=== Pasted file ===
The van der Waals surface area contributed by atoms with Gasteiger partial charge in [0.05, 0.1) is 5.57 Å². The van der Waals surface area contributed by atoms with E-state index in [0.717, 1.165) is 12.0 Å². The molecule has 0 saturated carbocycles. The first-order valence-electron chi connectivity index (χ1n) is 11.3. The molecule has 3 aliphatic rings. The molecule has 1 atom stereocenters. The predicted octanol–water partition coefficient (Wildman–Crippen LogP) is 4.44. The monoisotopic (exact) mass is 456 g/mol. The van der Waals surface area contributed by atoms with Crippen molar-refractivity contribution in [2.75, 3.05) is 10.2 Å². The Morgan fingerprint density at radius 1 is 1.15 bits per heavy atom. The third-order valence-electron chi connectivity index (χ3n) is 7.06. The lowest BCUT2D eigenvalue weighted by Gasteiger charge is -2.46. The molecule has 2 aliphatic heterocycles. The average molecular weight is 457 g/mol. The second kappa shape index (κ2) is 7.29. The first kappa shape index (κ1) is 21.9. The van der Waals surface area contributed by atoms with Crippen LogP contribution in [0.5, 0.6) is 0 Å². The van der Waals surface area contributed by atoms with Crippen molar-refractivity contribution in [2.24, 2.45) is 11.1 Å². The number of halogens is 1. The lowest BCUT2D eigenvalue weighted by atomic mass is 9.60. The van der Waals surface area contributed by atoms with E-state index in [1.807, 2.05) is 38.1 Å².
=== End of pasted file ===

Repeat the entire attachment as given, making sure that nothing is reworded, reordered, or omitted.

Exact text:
The van der Waals surface area contributed by atoms with Gasteiger partial charge in [0.05, 0.1) is 5.57 Å². The van der Waals surface area contributed by atoms with E-state index in [0.717, 1.165) is 12.0 Å². The molecule has 0 saturated carbocycles. The first-order valence-electron chi connectivity index (χ1n) is 11.3. The molecule has 3 aliphatic rings. The molecule has 1 atom stereocenters. The predicted octanol–water partition coefficient (Wildman–Crippen LogP) is 4.44. The monoisotopic (exact) mass is 456 g/mol. The van der Waals surface area contributed by atoms with Crippen molar-refractivity contribution in [2.75, 3.05) is 10.2 Å². The Morgan fingerprint density at radius 1 is 1.15 bits per heavy atom. The third-order valence-electron chi connectivity index (χ3n) is 7.06. The lowest BCUT2D eigenvalue weighted by Gasteiger charge is -2.46. The molecule has 2 aliphatic heterocycles. The average molecular weight is 457 g/mol. The second kappa shape index (κ2) is 7.29. The first kappa shape index (κ1) is 21.9. The van der Waals surface area contributed by atoms with Crippen LogP contribution in [0.5, 0.6) is 0 Å². The van der Waals surface area contributed by atoms with Crippen molar-refractivity contribution in [2.24, 2.45) is 11.1 Å². The number of halogens is 1. The lowest BCUT2D eigenvalue weighted by atomic mass is 9.60. The van der Waals surface area contributed by atoms with E-state index in [1.807, 2.05) is 38.1 Å².